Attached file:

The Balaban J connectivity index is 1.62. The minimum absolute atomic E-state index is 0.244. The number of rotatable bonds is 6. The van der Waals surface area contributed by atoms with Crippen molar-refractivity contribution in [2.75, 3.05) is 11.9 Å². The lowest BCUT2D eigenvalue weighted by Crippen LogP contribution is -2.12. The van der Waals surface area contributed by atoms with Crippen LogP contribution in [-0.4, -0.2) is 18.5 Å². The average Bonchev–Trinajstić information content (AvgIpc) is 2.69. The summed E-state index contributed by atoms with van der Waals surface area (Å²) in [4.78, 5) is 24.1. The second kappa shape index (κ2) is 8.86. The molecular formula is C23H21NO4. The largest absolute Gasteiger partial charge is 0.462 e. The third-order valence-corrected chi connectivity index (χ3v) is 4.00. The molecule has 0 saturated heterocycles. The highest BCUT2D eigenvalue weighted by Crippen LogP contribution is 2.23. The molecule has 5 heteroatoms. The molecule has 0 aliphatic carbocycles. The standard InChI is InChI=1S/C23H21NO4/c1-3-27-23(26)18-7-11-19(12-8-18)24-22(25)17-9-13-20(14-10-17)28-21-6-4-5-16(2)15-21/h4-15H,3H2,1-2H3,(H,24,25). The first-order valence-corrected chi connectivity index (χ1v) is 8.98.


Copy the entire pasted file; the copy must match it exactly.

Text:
The Balaban J connectivity index is 1.62. The minimum absolute atomic E-state index is 0.244. The number of rotatable bonds is 6. The van der Waals surface area contributed by atoms with Crippen molar-refractivity contribution in [2.75, 3.05) is 11.9 Å². The lowest BCUT2D eigenvalue weighted by Crippen LogP contribution is -2.12. The van der Waals surface area contributed by atoms with Crippen LogP contribution in [-0.4, -0.2) is 18.5 Å². The average Bonchev–Trinajstić information content (AvgIpc) is 2.69. The summed E-state index contributed by atoms with van der Waals surface area (Å²) in [4.78, 5) is 24.1. The second kappa shape index (κ2) is 8.86. The molecular formula is C23H21NO4. The largest absolute Gasteiger partial charge is 0.462 e. The third-order valence-corrected chi connectivity index (χ3v) is 4.00. The molecule has 0 saturated heterocycles. The highest BCUT2D eigenvalue weighted by Crippen LogP contribution is 2.23. The molecule has 5 heteroatoms. The molecule has 0 aliphatic carbocycles. The standard InChI is InChI=1S/C23H21NO4/c1-3-27-23(26)18-7-11-19(12-8-18)24-22(25)17-9-13-20(14-10-17)28-21-6-4-5-16(2)15-21/h4-15H,3H2,1-2H3,(H,24,25). The first-order valence-corrected chi connectivity index (χ1v) is 8.98.